2 Common Cycling Nutrition Myths Debunked

2 Common Cycling Nutrition Myths Debunked

By: Bob Seebohar, MS, RD, CSSD, CSCS, METS II

Do this, not that. It seems like everyone has a way of doing things these days, and with that comes a few myths that develop from the “n-of-1” experiments, or even better - from watching what pro cyclists do. Ah yes, this is the most popular method of receiving information and wondering if we should implement some of these “professional” nutrition strategies.

Let's go ahead and jump into two of the more common nutrition myths that cyclists encounter these days.

cyclists training with power meter

Myth #1: I need to do all my training sessions fasted to burn more fat.

I have read that quite a few Tour riders embark on this type of training, but it is monitored closely and meticulously periodized by their coaches and physiologists, so it does not have a negative impact on their performance. While there is some promising research showing fasted training can produce beneficial results in terms of fat adaptation and mitochondrial biogenesis, hopping on the bike in a fasted state for all sessions is simply not a good idea.

If you have an aerobic (zone 1 or 2) ride planned early in the morning and you wake up not hungry then by all means, don’t force-feed yourself. Do the session and eat breakfast right after.

However, it is a good idea to have some calories (specifically carbohydrate with a little bit of protein and fat) in your system prior to threshold (zone 4 and above) rides to be able to achieve your training objectives (power, heart rate, etc.). While not impossible, it is very difficult to achieve higher intensity efforts in a fasted state.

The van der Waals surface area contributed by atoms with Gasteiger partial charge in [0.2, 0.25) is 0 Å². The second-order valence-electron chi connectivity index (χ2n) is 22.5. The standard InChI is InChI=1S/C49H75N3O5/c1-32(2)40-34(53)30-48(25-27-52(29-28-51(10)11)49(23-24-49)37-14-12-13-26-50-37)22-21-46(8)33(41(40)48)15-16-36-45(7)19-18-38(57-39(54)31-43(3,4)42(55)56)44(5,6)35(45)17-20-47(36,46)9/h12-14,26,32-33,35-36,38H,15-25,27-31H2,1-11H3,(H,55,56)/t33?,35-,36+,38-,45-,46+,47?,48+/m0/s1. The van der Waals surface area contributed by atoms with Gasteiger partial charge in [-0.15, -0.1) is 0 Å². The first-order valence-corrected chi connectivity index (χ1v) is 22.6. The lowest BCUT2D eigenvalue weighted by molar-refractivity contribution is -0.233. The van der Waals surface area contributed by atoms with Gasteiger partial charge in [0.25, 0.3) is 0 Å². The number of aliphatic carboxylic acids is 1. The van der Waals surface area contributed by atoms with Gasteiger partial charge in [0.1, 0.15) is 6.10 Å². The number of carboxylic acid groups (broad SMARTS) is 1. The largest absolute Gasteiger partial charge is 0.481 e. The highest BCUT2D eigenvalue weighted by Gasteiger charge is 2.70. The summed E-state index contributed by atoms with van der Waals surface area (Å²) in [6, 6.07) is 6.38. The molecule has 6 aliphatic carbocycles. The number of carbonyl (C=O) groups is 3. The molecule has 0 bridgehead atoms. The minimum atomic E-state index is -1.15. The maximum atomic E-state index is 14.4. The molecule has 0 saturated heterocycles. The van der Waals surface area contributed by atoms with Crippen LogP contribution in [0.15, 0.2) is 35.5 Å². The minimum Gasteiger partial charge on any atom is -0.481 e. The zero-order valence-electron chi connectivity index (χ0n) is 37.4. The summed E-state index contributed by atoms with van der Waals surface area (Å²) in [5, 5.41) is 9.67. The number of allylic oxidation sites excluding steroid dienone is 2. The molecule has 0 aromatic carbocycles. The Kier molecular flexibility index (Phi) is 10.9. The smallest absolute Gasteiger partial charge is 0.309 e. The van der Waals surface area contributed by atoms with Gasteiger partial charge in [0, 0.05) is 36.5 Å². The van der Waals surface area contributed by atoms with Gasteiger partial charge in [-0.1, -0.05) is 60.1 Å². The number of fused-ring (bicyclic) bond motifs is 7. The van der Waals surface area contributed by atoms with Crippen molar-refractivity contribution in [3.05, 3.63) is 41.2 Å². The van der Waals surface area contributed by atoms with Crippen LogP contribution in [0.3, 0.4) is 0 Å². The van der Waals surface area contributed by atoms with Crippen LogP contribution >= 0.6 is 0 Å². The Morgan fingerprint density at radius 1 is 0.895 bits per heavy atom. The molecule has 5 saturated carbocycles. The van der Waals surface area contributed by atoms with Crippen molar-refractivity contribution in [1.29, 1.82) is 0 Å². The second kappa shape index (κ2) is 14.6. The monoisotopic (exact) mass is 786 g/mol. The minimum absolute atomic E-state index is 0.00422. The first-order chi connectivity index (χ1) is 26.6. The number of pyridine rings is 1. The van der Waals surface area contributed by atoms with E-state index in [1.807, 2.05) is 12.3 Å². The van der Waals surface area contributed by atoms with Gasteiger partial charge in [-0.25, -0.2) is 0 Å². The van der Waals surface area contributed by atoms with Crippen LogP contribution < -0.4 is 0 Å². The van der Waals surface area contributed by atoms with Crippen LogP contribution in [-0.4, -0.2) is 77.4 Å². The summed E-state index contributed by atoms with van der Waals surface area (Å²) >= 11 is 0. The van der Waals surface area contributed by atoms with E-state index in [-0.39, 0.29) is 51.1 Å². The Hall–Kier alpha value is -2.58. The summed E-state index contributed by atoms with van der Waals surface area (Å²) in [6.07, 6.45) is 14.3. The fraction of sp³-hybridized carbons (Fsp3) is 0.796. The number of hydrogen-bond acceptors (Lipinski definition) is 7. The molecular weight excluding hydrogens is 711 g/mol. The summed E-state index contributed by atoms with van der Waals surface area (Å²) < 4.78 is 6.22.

So, choose one or two aerobic rides per week that you can do fasted and be sure to feed before the others to improve your fitness and FTP (functional threshold power). Of course, make sure you are doing this at the right time of the year to produce positive gains, not negative consequences.

cyclist training with power meter

Myth #2: I need to eat like the Tour riders.

You don’t need to think of every ride as a buffet on wheels, like they do in the Tour. The Tour is a bit different in energy burn and calorie needs. While current research provides a range of calories for cyclists to consume each hour, it is important that this must be individualized and customized.

The calorie intake per hour ranges from 120 - 360. Unfortunately, this is a very large range and far too general to try to pinpoint where an older male cyclist falls versus a younger female cyclist in terms of their hourly calorie needs. The best way to learn your individual needs would be to have a metabolic efficiency test done. Testing, of course, will provide you a better physiological “picture” of your body, including its energy burn and calorie needs.

cyclists training with power meter

What About Carbohydrate Needs?

Certainly, you need carbohydrates on a ride, but this need is largely dependent on three things: 1) your level of metabolic efficiency, 2) the duration of your ride, and 3) the intensity of your ride.

Metabolic Efficiency